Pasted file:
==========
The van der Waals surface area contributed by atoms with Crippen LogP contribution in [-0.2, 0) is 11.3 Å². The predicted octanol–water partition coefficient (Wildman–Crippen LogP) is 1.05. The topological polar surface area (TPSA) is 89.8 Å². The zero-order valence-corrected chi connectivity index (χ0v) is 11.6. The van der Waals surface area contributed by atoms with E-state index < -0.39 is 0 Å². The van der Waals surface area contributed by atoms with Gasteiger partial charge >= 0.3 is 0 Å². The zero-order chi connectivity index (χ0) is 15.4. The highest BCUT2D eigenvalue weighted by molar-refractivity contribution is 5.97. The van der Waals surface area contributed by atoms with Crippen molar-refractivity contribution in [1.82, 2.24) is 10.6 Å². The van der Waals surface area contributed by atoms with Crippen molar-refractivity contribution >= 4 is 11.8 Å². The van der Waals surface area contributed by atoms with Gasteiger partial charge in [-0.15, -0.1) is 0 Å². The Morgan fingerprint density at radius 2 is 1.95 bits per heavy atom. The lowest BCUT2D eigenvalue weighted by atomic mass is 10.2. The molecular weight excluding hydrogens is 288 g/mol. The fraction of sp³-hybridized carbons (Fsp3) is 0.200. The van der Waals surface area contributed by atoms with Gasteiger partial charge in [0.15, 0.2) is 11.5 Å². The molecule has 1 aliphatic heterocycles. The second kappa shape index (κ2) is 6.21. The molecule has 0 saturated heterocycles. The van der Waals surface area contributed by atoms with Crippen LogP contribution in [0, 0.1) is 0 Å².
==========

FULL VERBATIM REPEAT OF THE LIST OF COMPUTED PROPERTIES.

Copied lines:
The van der Waals surface area contributed by atoms with Crippen LogP contribution in [-0.2, 0) is 11.3 Å². The predicted octanol–water partition coefficient (Wildman–Crippen LogP) is 1.05. The topological polar surface area (TPSA) is 89.8 Å². The zero-order valence-corrected chi connectivity index (χ0v) is 11.6. The van der Waals surface area contributed by atoms with E-state index < -0.39 is 0 Å². The van der Waals surface area contributed by atoms with Gasteiger partial charge >= 0.3 is 0 Å². The zero-order chi connectivity index (χ0) is 15.4. The highest BCUT2D eigenvalue weighted by molar-refractivity contribution is 5.97. The van der Waals surface area contributed by atoms with Crippen molar-refractivity contribution in [1.82, 2.24) is 10.6 Å². The van der Waals surface area contributed by atoms with Crippen molar-refractivity contribution >= 4 is 11.8 Å². The van der Waals surface area contributed by atoms with Gasteiger partial charge in [-0.15, -0.1) is 0 Å². The Morgan fingerprint density at radius 2 is 1.95 bits per heavy atom. The lowest BCUT2D eigenvalue weighted by atomic mass is 10.2. The molecular weight excluding hydrogens is 288 g/mol. The fraction of sp³-hybridized carbons (Fsp3) is 0.200. The van der Waals surface area contributed by atoms with Gasteiger partial charge in [0.15, 0.2) is 11.5 Å². The molecule has 1 aliphatic heterocycles. The second kappa shape index (κ2) is 6.21. The molecule has 0 saturated heterocycles. The van der Waals surface area contributed by atoms with Crippen LogP contribution in [0, 0.1) is 0 Å².